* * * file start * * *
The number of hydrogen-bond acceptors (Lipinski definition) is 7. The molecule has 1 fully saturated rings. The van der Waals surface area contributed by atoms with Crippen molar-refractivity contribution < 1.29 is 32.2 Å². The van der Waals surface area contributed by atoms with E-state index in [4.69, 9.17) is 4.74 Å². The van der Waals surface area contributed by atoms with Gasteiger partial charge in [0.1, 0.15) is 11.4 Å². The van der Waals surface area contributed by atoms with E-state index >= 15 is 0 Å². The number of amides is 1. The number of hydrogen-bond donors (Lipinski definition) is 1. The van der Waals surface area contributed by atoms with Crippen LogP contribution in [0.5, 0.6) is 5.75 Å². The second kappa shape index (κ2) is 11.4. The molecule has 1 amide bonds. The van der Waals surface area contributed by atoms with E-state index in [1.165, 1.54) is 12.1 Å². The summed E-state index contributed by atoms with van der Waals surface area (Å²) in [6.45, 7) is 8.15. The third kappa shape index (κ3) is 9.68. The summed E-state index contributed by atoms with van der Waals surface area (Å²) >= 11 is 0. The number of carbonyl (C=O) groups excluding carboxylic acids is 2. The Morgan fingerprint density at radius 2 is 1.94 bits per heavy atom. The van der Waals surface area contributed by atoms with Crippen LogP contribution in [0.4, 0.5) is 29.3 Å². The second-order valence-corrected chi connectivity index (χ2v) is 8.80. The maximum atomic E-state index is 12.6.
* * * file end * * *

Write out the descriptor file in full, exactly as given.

The number of hydrogen-bond acceptors (Lipinski definition) is 7. The molecule has 1 fully saturated rings. The van der Waals surface area contributed by atoms with Crippen molar-refractivity contribution < 1.29 is 32.2 Å². The van der Waals surface area contributed by atoms with E-state index in [4.69, 9.17) is 4.74 Å². The van der Waals surface area contributed by atoms with Gasteiger partial charge in [0.1, 0.15) is 11.4 Å². The van der Waals surface area contributed by atoms with E-state index >= 15 is 0 Å². The number of amides is 1. The number of hydrogen-bond donors (Lipinski definition) is 1. The van der Waals surface area contributed by atoms with Crippen LogP contribution in [0.5, 0.6) is 5.75 Å². The second kappa shape index (κ2) is 11.4. The molecule has 1 amide bonds. The van der Waals surface area contributed by atoms with E-state index in [1.165, 1.54) is 12.1 Å². The summed E-state index contributed by atoms with van der Waals surface area (Å²) in [6.45, 7) is 8.15. The third kappa shape index (κ3) is 9.68. The summed E-state index contributed by atoms with van der Waals surface area (Å²) >= 11 is 0. The number of carbonyl (C=O) groups excluding carboxylic acids is 2. The Morgan fingerprint density at radius 2 is 1.94 bits per heavy atom. The van der Waals surface area contributed by atoms with Crippen LogP contribution in [0.4, 0.5) is 29.3 Å². The second-order valence-corrected chi connectivity index (χ2v) is 8.80. The maximum atomic E-state index is 12.6.